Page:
LSU Football: 5 coaches who should NOT replace Ed Orgeron if Tigers are forced to make a change

Mandatory Credit: Nelson Chenault-USA TODAY Sports
Mandatory Credit: Nelson Chenault-USA TODAY Sports /
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Before we get too far into this, I know there will be some strong reactions from a headline suggesting that LSU football head coach Ed Orgeron could be on his way out.

I don’t necessarily think Coach O is going anywhere.

But at the same time, it wouldn’t shock me.

Orgeron and LSU are in the middle of a controversial Title IX investigation that centers around the program’s handling of multiple sexual misconduct cases that involves 10 players (nine of which played for Orgeron).

Coach O is also involved in a 2017 allegation that centers around former Tigers running back Derius Guice and a 74-year-old Superdome employee.

Orgeron submitted a written statement this week to a Louisiana state Senate committee where he denies speaking with Gloria Scott, the 74-year-old Superdome employee that Guice allegedly sexually harassed.

I don’t know where this scandal goes from here, but I think the possibility that Orgeron ends up having to step down is at least a scenario that LSU fans should have in the back of their mind. You can read more about the scandal in-depth here (via WBRZ).

If that happens, this isn’t exactly an ideal time to hire a head coach. The most likely scenario is that LSU would try to find a coach who could lead the team for 2021, before looking for a long-term replacement after this upcoming season (or maybe Orgeron is just forced to step away while the lawsuits are settled).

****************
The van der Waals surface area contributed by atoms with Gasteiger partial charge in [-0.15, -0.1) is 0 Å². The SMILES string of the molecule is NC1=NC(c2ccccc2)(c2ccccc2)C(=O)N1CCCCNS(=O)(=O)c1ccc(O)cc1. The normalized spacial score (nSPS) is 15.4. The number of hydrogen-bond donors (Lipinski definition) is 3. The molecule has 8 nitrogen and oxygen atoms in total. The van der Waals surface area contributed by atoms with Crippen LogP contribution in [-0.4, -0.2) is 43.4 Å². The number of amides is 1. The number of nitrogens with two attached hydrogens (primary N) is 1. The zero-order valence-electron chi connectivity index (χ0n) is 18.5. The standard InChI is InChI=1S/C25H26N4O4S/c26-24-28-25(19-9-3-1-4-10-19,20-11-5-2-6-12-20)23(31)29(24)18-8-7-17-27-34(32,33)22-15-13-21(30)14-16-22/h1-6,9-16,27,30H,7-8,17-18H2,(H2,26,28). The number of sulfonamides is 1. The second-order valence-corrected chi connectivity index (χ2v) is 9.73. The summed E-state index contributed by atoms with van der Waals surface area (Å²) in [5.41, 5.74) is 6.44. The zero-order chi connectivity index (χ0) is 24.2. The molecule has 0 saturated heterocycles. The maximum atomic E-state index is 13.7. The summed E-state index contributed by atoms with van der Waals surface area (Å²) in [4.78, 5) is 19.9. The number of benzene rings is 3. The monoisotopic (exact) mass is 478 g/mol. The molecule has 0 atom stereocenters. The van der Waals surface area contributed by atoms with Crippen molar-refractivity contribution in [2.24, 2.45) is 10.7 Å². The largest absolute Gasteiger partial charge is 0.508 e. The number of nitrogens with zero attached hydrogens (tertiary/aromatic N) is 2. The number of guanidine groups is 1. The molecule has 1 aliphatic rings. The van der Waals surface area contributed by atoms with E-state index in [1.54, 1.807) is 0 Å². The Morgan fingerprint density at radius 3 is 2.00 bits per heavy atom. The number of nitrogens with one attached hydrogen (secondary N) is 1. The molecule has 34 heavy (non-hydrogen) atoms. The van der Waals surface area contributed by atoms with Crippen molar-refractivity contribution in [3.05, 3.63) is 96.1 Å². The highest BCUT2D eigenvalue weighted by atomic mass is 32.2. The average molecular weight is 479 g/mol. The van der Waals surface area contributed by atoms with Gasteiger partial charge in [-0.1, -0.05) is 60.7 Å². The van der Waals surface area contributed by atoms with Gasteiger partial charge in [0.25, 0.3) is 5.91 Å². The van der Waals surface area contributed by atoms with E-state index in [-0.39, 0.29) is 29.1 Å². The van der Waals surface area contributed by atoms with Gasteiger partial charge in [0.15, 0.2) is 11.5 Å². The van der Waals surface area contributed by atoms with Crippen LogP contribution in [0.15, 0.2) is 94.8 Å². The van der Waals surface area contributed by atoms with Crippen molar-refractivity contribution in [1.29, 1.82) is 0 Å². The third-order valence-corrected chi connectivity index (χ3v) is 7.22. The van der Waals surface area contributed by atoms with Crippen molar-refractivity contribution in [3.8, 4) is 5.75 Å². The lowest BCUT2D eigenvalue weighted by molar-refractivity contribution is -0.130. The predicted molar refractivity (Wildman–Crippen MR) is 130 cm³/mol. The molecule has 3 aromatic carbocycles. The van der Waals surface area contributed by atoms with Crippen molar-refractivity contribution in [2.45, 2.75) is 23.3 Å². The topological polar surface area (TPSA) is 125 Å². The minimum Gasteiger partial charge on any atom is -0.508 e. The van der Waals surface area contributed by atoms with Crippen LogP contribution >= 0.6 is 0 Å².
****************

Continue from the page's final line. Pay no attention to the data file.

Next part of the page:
And if that’s something the Tigers are forced to do, there are five coaching options that I think LSU should absolutely not consider.

Option 1: Steve Ensminger — LSU analyst/former Tigers offensive coordinator

There aren’t many folks who know LSU football better than Steve Ensminger, a Baton Rouge native who played for the Tigers from 1976-1979.

Ensminger served on LSU’s staff from 2010-2020 as an on-field assistant. He took over as the Tigers’ offensive coordinator in 2018. After the 2020 season, Ensminger “retired” and took a role on Orgeron’s staff as an analyst.

It’s clear from Ensminger’s decision to retire that he simply doesn’t have the energy to be a full-time college football assistant anymore. Ensminger is 62 and he’s been involved in college and professional football in some capacity for the last 45 years. While Ensminger knows the landscape of the SEC as well as anyone, I don’t think he’d bring the energy required to coach a football program in 2021.

Youthful energy is something that Orgeron made a priority this past offseason. Ensminger wouldn’t necessarily fit in with the new revamped LSU coaching staff.